1 Chaar B, Brien Ja, Krass I. Professional ethics in pharmacy: the Australian experience. International Journal of Pharmacy Practice. 2005;13(3):195-204

Submission to the Pharmacy Council of New Zealand (Ben Albert et al.)

They also raise the issue that products sold in pharmacies are likely to be seen as effective by the public, which can lead to harm when they are sold in pharmacies:

Many patients will assume that the pharmacist endorses the health products sold in the pharmacy as scientifically supported. But many pharmacists sell products that are known to be ineffective, such as homeopathic remedies3 or potentially harmful, such as ear candles4. Selling such products conflicts with the principles of the current code5 as it reduces patient autonomy. The patient that wrongly assumes that a health product is scientifically supported is ill-prepared to make an informed decision.

3 Ernst E. A systematic review of systematic reviews of homeopathy. Br J Clin Pharmacol. 2002;54(6):577-82.
4 Seely DR, Quigley SM, Langman AW. Ear Candles-Efficacy and Safety. The Laryngoscope. 1996;106(10):1226-9.
5 Zealand PCoN. Code of ethics 2011: Pharmacy Council of New Zealand; 2011 [cited 1015 17 September]. Available from: http://www.pharmacycouncil.org.nz/cms_show_download.php?id=200.

Submission to the Pharmacy Council of New Zealand (Ben Albert et al.)

Although this submission has not been made public, it shares much in common with a letter to the editor from the same authors that was published today in the New Zealand Medical Journal.

I spoke with Dr Albert to ask what motivated him to take action on the Pharmacy Council’s proposal, here’s what he had to say:

For years it has bothered and surprised me that products that are entirely implausible such as magnets and homeopathic remedies, and harmful products such as ear candles are sold in pharmacies. When scientifically trained and trusted health professionals promote and sell such treatments they betray the trust of the public who will quite reasonably assume such products are endorsed by the pharmacist and supported by scientific evidence. The current PCNZ code of ethics indicates that it is unethical and unprofessional for pharmacists to sell these products. The right course of action is to stop selling them. To instead change the code to redefine ethical behaviour appears cynical and makes the sale of unsupported or harmful treatments no less wrong.

Dr Ben Albert


The New Zealand Medical Association

The New Zealand Medical Association is New Zealand’s largest medical organisation, representing over 5,500 medical professionals. The New Zealand Medical Association’s submission strongly opposes the change. They echo the views of other submissions that in the face of widespread behaviour at odds with the current code, the way forward should be change behaviour to match the code rather than to relax the code to permit existing behaviour:

The NZMA is strongly opposed to the above proposed change

We do not believe that pharmacists should be selling ‘treatments’ that are known to be ineffective or lack evidence of effectiveness. We contend that doing so is unethical. While this practice may be happening under the present Code, we believe that the PCNZ should be seeking ways to enforce the Code rather than amend it to accommodate this practice.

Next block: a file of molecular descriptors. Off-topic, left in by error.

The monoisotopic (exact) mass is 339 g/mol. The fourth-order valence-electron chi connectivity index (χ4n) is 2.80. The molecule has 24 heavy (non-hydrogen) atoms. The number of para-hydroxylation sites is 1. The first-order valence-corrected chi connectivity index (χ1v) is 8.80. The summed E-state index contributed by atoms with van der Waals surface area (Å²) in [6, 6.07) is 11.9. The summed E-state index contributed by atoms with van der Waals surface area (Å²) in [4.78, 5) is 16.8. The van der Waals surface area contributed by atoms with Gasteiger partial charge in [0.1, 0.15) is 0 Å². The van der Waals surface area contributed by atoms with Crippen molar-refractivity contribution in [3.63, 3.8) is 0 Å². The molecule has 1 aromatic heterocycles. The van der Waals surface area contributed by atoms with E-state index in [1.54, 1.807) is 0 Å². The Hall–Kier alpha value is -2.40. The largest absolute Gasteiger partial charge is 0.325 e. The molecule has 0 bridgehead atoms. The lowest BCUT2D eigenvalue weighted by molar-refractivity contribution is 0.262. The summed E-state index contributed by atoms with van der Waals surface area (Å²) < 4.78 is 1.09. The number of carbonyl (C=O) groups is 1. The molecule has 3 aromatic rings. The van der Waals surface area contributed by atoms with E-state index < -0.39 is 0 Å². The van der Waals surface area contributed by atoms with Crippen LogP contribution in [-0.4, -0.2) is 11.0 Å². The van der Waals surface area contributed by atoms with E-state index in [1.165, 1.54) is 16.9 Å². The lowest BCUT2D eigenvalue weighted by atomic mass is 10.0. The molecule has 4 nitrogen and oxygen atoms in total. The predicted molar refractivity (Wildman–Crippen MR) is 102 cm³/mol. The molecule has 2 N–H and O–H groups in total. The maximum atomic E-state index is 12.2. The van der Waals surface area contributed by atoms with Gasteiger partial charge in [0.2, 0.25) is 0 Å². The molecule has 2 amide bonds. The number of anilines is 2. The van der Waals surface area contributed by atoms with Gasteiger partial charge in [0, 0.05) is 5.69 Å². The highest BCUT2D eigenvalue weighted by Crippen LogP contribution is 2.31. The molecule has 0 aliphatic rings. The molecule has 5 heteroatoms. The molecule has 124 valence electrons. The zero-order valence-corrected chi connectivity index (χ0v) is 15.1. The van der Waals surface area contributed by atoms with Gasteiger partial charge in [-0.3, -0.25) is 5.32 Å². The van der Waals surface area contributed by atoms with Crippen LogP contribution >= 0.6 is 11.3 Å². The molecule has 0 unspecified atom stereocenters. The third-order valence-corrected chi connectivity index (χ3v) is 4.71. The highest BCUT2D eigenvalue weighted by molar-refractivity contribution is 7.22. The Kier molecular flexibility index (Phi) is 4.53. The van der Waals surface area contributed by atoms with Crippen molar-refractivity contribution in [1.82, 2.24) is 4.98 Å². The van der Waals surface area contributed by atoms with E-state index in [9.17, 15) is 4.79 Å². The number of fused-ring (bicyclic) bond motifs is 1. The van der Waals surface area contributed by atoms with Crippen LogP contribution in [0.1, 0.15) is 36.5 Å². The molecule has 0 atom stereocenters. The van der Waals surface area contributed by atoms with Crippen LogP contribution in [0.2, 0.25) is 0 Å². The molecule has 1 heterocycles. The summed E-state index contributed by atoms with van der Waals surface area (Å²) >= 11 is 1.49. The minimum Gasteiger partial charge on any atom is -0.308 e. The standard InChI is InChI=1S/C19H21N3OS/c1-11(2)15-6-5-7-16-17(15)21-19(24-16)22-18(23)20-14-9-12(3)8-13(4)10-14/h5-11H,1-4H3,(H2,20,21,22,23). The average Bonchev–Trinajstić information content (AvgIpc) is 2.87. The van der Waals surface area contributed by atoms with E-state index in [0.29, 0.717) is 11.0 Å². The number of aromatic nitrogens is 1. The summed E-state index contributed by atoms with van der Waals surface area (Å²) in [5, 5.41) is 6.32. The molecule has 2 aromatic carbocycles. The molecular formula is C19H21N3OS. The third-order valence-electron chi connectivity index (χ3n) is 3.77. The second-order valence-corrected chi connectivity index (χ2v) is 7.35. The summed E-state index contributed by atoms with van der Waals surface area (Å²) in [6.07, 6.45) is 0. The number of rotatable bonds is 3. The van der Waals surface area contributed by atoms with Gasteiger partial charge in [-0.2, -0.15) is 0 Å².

Submission to the Pharmacy Council of New Zealand (New Zealand Medical Association)

The NZMA acknowledged the trust placed in pharmacists by the public, and how this affects the way in which products sold in pharmacies are perceived:

It is our view that allowing pharmacists to sell ineffective therapies or products is contrary to the profession’s own aspirations, including of trustworthiness and professionalism. More broadly, it undermines the social contract between the public and the profession. The pharmacist is trusted by patients and other members of the health care team precisely because of their scientific training. The sale of products by pharmacists that knowingly do not work is inconsistent with the high trust health care professional the public expects and the profession requests.

Submission to the Pharmacy Council of New Zealand (New Zealand Medical Association)

The NZMA also deals with the “freedom of choice” argument in a similar way to the other submissions:

We understand that patient autonomy and freedom of choice are being advanced as the rationale for the proposed rewording to the Code. We believe these are spurious arguments on which to remove the requirement for “credible evidence of efficacy” for pharmacists to sell complementary therapies or other healthcare products. Freedom of choice should not transcend the health and well-being of the patient. Furthermore, such products are already available to people to purchase at other outlets, such as health food shops and supermarkets.

Submission to the Pharmacy Council of New Zealand (New Zealand Medical Association)

The NZMA raised some new concerns, regarding the potential impacts of the proposed change:

The proposal is of all the more concern given the current lack of regulation of complementary therapies in New Zealand.

We are also concerned at the impact of the proposal on equity. Patients that are least likely to consult a doctor could end up being even more likely to purchase costly ‘healthcare’ products from their pharmacy that do not work.

The proposal also undermines the wider health sector’s efforts to improve health literacy.

Submission to the Pharmacy Council of New Zealand (New Zealand Medical Association)